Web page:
ggplot(aes(x = body_mass_g,
             y = .pred)) +
  geom_point(alpha = 0.5) +
  geom_segment(aes(x = body_mass_g,
                   xend = body_mass_g,
                   y = .pred_lower,
                   yend = .pred_upper),
               alpha = 0.25) +
  labs(title = "Predicting the Palmer Penguins - Training",
       subtitle = "Linear model predicting a penguin's weight in grams",
       x = "Actual weight (g)",
       y = "Predicted weight (g)",
       caption = "Errorbars represent the a 95% confidence interval") +
  theme(plot.title.position = "plot")

This model does generally okay, but the confidence interval around each prediction is pretty clearly too confident! Let’s solve this with bootstrapping.

What’s a bootstrap?

Before progressing any further, it’s probably important to define what exactly a bootstrap is/what bootstrapping is. Bootstrapping is a resampling method that lets us take one dataset and turn it into many datasets. Bootstrapping accomplishes this by repeatedly pulling a random row from the source dataset and, importantly, bootstrapping allows for rows to be repeated! Let’s look at an example for a bit more clarity.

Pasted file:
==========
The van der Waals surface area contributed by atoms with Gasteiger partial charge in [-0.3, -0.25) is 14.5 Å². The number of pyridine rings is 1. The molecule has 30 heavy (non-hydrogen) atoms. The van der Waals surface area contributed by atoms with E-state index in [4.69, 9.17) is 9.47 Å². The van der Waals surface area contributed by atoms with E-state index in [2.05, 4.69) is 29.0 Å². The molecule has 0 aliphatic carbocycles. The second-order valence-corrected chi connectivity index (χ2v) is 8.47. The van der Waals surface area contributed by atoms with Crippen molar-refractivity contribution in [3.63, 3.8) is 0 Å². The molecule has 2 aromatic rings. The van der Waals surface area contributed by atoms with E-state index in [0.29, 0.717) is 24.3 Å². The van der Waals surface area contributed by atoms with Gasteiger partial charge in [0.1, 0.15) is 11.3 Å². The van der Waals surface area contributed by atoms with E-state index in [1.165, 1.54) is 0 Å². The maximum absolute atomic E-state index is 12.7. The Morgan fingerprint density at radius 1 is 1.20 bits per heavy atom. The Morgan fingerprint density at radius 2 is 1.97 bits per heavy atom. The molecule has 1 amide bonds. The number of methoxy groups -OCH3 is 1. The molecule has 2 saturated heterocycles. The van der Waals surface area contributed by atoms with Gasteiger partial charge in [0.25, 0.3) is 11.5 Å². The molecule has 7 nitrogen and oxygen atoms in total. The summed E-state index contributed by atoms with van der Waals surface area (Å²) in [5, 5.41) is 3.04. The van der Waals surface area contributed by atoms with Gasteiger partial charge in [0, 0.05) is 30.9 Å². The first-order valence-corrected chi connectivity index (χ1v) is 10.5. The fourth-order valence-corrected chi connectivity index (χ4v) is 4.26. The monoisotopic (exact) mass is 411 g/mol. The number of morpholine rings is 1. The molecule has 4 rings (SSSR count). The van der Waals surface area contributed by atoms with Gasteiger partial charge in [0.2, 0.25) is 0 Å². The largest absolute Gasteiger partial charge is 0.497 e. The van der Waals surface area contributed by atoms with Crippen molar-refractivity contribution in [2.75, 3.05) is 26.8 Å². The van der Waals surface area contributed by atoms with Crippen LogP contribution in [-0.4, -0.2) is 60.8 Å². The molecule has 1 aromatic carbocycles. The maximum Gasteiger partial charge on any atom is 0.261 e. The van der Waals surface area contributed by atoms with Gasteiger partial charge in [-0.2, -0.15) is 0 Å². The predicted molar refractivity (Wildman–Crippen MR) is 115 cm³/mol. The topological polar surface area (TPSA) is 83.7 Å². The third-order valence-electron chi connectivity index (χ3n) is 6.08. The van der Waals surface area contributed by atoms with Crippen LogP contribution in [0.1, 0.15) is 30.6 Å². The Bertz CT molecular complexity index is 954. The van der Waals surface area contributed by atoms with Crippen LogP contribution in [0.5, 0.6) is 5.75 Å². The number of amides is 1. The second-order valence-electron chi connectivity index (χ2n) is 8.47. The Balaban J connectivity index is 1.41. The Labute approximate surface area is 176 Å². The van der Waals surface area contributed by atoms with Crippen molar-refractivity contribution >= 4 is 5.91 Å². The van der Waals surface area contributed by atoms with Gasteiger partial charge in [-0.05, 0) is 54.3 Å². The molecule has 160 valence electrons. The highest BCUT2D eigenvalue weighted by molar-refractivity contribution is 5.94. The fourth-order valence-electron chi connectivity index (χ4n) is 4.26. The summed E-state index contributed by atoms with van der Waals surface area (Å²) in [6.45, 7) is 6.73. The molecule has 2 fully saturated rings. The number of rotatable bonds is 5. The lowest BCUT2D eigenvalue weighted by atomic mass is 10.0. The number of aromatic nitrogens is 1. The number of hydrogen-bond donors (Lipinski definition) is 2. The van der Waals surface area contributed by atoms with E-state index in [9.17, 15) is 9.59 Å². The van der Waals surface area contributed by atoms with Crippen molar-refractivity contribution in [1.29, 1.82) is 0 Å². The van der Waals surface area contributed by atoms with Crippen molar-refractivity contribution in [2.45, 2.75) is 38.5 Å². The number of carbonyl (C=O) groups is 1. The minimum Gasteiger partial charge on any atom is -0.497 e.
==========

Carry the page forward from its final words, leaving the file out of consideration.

rowid x1 x2
1 0.8 104
2 0.7 102
3 0.9 88
4 0.4 124
5 0.3 79

Let’s say we want to make bootstrap resamples of this dataset. We’ll draw five random rows from the dataset and, sometimes, we’ll have the same row show up in our new bootstrapped dataset multiple times:

rowid x1 x2
1 0.8 104
3 0.9 88
4 0.4 124
4 0.4 124
2 0.7 102

Another bootstrap dataset might look like this:

rowid x1 x2
2 0.7 102
3 0.9 88
5 0.3 79
3 0.9 88
5 0.3 79

Bootstrap datasets allow us to create many datasets from the original dataset and evaluate models across these bootstraps. Models that are well informed will give similar outputs across each dataset, despite of the randomness within each dataset, whereas less confident models will have a wider variation across the bootstrapped datasets.

Generating some confident penguins